§ 105-237.1. Compromise of liability.
(a) Authority. - The Secretary may compromise a taxpayer's liability for a tax that is collectible under G.S. 105-241.22 when the Secretary determines that the compromise is in the best interest of the State and makes one or more of the following findings:
(1) There is a reasonable doubt as to the amount of the liability of the taxpayer under the law and the facts.
(2) The taxpayer is insolvent and the Secretary probably could not otherwise collect an amount equal to or in excess of the amount offered in compromise. A taxpayer is considered insolvent only in one of the following circumstances:
a. It is plain and indisputable that the taxpayer is clearly insolvent and will remain so in the reasonable future.
b. The taxpayer has been determined to be insolvent in a judicial proceeding.
(3) Collection of a greater amount than that offered in compromise is improbable, and the funds or a substantial portion of the funds offered in the settlement come from sources from which the Secretary could not otherwise collect.
(4) A federal tax assessment arising out of the same facts has been compromised with the federal government on the same or a similar basis as that proposed to the State and the Secretary could probably not collect an amount equal to or in excess of that offered in compromise.
(5) Collection of a greater amount than that offered in compromise would produce an unjust result under the circumstances.
(6) The taxpayer is a retailer or a person under Article 5 of this Chapter; the assessment is for sales or use tax the retailer failed to collect or the person failed to pay on an item taxable under G.S. 105-164.4(a)(10) and (a)(11), and the retailer or person made a good-faith effort to comply with the sales and use tax laws. This subdivision expires for assessments issued after July 1, 2020.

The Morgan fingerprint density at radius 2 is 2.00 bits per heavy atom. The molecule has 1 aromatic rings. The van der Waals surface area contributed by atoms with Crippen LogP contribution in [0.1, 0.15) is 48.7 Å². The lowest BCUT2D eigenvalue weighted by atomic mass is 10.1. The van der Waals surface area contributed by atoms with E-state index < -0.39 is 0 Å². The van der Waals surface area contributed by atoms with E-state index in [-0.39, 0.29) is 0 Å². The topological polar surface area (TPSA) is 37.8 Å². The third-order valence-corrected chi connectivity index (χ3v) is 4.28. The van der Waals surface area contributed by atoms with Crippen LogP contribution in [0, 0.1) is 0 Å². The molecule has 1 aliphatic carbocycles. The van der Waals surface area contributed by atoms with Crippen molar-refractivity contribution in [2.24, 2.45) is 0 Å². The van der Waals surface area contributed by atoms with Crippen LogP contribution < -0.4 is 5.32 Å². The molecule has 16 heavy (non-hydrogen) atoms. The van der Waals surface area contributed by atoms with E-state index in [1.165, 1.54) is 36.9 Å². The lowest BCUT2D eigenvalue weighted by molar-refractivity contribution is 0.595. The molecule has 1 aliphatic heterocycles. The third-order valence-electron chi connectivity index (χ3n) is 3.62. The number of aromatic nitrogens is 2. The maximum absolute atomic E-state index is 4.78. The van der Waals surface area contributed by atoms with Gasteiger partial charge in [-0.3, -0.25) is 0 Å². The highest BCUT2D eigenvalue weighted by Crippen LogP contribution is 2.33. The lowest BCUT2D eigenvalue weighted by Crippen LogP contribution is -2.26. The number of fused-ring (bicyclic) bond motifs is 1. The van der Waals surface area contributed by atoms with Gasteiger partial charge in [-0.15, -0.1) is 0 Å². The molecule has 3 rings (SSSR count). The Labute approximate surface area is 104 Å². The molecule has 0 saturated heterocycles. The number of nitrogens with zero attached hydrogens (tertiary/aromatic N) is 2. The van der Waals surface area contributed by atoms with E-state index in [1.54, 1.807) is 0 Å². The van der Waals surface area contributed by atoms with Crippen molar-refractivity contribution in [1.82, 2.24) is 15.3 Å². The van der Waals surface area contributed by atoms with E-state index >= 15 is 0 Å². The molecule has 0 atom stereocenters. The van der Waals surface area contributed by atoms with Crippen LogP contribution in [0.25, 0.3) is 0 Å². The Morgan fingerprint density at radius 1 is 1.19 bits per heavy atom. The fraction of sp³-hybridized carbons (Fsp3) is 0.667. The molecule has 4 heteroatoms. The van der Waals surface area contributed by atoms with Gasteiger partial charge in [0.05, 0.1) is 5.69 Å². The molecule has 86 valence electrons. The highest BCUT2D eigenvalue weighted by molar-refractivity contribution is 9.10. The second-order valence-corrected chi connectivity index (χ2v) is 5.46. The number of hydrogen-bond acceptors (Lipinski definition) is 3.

(b) Written Statement. - When the Secretary compromises a tax liability under this section and the amount of the liability is at least one thousand dollars ($1,000), the Secretary must make a written statement that sets out the amount of the liability, the amount accepted under the compromise, a summary of the facts concerning the liability, and the findings on which the compromise is based. The Secretary must sign the statement and keep a record of the statement. If the compromise settles a dispute that is in litigation, the Secretary must obtain the approval of the Attorney General before accepting the compromise, and the Attorney General must sign the statement describing the compromise. (1957, c. 1340, s. 10; 1959, c. 1259, s. 8; 1973, c. 476, s. 193; 1985, c. 114, s. 11; 1991 (Reg. Sess., 1992), c. 1007, s. 11; 2008-107, s. 28.16(f); 2013-316, s. 9(b).)